Although the case did not proceed as a class action, Beroth I and Beroth II have contributed meaningfully to North Carolina class action jurisprudence interpreting N.C. Rule 23, which is not as well-developed as the law surrounding its federal counterpart, Fed. Civ. P. 23. The Beroth cases reiterated the trial court’s discretion in class certification matters, as well as the importance of the predominance factor in determining class certification. In upholding the denial of plaintiffs’ class certification motion, Beroth I noted that “the predominance requirement is ‘the primary issue’ upon which courts from other jurisdictions have based their decisions in ruling on motions for class certification,” and “[t]he trial court is justified in denying the motion [for class certification] where the party seeking class certification fails to meet this requirement.” In Beroth II, the NC Supreme Court affirmed the Court of Appeals’ determination that the trial court did not abuse its discretion in denying plaintiffs' motion for class certification because individual issues predominate over common issues.
Beroth II also delved further into the class certification inquiry, holding that it is inappropriate to analyze the substantive merits of plaintiffs’ claims at the class certification stage. The trial court had analyzed several aspects of plaintiffs' takings claim, discerning whether the “substantial impairment” test or the “ends-means” test was applicable to the case, to come to the ultimate conclusion that individual determinations need to be made for each property and therefore "[c]ommon issues of fact and law would not predominate.“ Plaintiffs argued the “substantial impairment” test should have been applied, not the “ends-means” test. The NC Supreme Court ruled, however, that "[i]n determining the propriety of a class action, the question is not whether the plaintiff or plaintiffs have stated a cause of action or will prevail on the merits, but rather whether the requirements of Rule 23 are met." Citing U.S. Supreme Court precedent from 1974 (Eisen v. Carlisle & Jacquelin, 417 U.S. 156, 178, (1974)), and noting the state’s reliance on the interpretation of Fed. R. Civ. 23, the NC Supreme Court declared: “Here both the trial court and the Court of Appeals improperly engaged in a substantive analysis of plaintiffs' arguments with regard to the nature of NCDOT's actions and the impairment of their properties.” The Court went on vacate the Court of Appeals’ discussion on the merits of the plaintiffs’ inverse condemnation claim, while affirming the denial of class certification: “As we have noted at some length, we believe that one of the trial court's fundamental errors was choosing to employ any test to determine the extent of damages suffered by all 800 landowners and whether a taking has occurred at this stage of the proceedings.”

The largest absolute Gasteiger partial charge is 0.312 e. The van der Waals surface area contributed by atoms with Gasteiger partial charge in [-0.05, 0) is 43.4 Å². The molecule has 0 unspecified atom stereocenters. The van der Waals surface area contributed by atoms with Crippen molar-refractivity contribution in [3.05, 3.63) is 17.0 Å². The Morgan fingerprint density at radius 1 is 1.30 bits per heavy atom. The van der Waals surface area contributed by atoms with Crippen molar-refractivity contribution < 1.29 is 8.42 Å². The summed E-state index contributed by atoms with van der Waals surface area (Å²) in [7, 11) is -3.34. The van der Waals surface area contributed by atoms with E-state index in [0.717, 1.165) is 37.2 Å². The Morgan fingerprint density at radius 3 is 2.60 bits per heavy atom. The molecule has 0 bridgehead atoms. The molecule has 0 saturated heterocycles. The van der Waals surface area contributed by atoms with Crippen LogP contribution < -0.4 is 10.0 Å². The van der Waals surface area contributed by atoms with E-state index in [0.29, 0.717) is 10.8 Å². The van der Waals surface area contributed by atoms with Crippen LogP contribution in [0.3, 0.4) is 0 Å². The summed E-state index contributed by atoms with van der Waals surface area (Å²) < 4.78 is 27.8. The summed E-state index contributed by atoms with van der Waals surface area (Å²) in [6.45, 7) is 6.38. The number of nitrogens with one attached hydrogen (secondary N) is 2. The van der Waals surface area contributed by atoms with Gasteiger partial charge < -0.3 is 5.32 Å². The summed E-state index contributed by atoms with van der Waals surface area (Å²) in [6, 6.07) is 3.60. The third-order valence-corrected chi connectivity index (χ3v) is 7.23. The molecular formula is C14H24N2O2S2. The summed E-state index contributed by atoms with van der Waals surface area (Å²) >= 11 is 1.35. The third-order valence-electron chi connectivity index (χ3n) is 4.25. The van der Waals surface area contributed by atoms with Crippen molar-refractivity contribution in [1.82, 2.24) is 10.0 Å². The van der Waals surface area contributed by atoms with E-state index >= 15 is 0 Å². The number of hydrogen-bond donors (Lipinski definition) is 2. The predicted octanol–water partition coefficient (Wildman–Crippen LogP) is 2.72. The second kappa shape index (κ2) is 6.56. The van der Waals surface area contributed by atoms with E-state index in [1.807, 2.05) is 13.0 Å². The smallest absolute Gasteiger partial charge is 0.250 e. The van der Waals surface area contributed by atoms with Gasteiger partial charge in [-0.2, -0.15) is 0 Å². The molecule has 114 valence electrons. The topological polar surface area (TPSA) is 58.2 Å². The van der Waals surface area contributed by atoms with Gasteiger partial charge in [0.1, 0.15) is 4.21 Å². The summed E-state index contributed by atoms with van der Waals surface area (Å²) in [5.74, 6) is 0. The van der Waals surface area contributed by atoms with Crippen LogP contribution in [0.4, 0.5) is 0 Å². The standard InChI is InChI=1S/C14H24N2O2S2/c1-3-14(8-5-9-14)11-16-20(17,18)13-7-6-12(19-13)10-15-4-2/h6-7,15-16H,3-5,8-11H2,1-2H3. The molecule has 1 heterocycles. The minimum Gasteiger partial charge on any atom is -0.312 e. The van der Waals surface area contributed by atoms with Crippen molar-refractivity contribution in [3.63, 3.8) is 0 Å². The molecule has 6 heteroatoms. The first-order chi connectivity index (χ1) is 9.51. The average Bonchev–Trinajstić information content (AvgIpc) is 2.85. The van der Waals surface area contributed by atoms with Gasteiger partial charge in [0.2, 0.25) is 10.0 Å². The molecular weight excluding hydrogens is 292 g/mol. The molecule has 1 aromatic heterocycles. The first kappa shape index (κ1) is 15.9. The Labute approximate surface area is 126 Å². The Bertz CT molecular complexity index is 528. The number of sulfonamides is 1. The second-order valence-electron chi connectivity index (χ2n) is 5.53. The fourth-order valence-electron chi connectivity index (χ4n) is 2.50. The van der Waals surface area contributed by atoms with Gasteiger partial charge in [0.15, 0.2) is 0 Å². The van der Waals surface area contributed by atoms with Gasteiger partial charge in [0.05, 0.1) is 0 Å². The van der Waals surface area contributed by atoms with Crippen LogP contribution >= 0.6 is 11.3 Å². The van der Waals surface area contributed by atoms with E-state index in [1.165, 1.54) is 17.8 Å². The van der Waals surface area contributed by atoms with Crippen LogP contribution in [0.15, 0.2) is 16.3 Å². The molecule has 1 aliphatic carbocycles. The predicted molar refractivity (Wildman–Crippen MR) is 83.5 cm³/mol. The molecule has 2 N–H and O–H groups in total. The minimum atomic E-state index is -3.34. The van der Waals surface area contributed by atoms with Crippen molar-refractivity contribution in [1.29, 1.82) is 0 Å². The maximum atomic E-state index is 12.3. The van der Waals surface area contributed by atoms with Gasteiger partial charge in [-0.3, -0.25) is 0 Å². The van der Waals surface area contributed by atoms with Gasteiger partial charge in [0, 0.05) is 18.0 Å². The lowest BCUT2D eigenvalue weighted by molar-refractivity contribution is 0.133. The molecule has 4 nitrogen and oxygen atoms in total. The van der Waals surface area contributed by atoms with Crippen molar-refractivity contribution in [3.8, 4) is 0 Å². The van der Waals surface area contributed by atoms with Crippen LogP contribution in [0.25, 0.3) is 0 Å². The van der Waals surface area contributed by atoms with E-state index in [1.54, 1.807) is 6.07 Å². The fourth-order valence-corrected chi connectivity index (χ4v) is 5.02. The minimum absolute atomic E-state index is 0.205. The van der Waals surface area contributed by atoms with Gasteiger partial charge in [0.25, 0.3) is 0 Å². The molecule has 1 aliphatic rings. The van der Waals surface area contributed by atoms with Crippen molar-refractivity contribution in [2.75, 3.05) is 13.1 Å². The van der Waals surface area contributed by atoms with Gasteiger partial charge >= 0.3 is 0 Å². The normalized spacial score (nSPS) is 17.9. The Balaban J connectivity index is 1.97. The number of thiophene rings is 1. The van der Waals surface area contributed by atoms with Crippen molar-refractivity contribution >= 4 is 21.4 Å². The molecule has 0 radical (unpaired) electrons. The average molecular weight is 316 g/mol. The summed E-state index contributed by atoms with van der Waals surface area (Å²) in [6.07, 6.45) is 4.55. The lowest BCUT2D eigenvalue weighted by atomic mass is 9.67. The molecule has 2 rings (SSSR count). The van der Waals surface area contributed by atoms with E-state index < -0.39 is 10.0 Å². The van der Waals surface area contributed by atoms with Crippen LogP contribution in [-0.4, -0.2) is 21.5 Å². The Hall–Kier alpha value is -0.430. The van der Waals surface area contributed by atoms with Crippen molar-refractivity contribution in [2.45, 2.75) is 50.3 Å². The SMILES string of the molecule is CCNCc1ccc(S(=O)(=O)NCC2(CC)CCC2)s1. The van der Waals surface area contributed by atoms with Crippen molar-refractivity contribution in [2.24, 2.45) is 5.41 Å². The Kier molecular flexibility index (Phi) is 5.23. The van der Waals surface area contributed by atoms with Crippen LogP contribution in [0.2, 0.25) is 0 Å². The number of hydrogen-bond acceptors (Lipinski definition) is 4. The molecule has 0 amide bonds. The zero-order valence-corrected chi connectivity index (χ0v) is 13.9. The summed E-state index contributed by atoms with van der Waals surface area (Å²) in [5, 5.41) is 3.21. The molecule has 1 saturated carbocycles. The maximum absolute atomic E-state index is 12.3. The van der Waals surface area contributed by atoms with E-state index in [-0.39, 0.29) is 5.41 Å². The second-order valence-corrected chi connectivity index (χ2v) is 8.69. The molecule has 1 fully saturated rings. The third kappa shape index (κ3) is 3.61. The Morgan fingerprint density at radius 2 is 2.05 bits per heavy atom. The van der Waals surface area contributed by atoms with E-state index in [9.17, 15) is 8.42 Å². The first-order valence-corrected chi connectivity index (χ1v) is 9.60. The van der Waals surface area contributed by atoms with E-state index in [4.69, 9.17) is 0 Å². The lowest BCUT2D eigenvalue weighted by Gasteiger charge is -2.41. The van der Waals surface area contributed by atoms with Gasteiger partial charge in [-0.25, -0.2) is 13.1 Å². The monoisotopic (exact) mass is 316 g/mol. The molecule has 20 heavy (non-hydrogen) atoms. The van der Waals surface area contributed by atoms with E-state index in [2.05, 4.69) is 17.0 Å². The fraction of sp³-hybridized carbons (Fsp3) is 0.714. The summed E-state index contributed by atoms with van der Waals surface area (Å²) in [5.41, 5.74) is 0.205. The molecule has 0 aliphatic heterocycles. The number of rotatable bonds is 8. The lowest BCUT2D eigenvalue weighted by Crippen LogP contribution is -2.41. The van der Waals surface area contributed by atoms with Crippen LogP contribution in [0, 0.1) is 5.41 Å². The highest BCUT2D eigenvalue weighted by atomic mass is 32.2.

North Carolina class action law continues to develop in areas where federal class action law is robust. For example, our previous post discusses the Ehrenhaus v. Baker case in which North Carolina Court of Appeals recently considered for the first time whether it is legal in a class action settlement agreement for one party to agree to pay the other’s attorneys’ fees and expenses. We will keep you updated on further developments in the North Carolina class action landscape.